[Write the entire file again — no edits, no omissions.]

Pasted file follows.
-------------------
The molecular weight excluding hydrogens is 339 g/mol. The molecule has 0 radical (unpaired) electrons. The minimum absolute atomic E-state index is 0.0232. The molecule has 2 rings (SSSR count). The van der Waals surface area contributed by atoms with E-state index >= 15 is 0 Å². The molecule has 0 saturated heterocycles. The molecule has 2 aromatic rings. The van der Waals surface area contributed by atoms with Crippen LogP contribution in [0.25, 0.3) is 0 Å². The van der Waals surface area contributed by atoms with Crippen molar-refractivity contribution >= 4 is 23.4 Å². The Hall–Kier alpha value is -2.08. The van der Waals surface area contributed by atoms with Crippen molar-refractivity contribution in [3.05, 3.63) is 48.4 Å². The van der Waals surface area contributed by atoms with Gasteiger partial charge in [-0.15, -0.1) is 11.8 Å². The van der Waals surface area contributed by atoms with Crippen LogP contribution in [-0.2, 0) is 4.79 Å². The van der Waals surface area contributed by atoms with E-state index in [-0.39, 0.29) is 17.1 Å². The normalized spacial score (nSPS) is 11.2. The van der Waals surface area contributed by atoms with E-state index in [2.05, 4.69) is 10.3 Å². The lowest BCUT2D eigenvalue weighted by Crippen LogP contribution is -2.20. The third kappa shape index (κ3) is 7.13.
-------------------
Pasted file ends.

The molecular weight excluding hydrogens is 339 g/mol. The molecule has 0 radical (unpaired) electrons. The minimum absolute atomic E-state index is 0.0232. The molecule has 2 rings (SSSR count). The van der Waals surface area contributed by atoms with E-state index >= 15 is 0 Å². The molecule has 0 saturated heterocycles. The molecule has 2 aromatic rings. The van der Waals surface area contributed by atoms with Crippen LogP contribution in [0.25, 0.3) is 0 Å². The van der Waals surface area contributed by atoms with Crippen molar-refractivity contribution >= 4 is 23.4 Å². The Hall–Kier alpha value is -2.08. The van der Waals surface area contributed by atoms with Crippen molar-refractivity contribution in [3.05, 3.63) is 48.4 Å². The van der Waals surface area contributed by atoms with Gasteiger partial charge in [-0.15, -0.1) is 11.8 Å². The van der Waals surface area contributed by atoms with Crippen LogP contribution in [-0.2, 0) is 4.79 Å². The van der Waals surface area contributed by atoms with E-state index in [-0.39, 0.29) is 17.1 Å². The normalized spacial score (nSPS) is 11.2. The van der Waals surface area contributed by atoms with E-state index in [2.05, 4.69) is 10.3 Å². The lowest BCUT2D eigenvalue weighted by Crippen LogP contribution is -2.20. The third kappa shape index (κ3) is 7.13.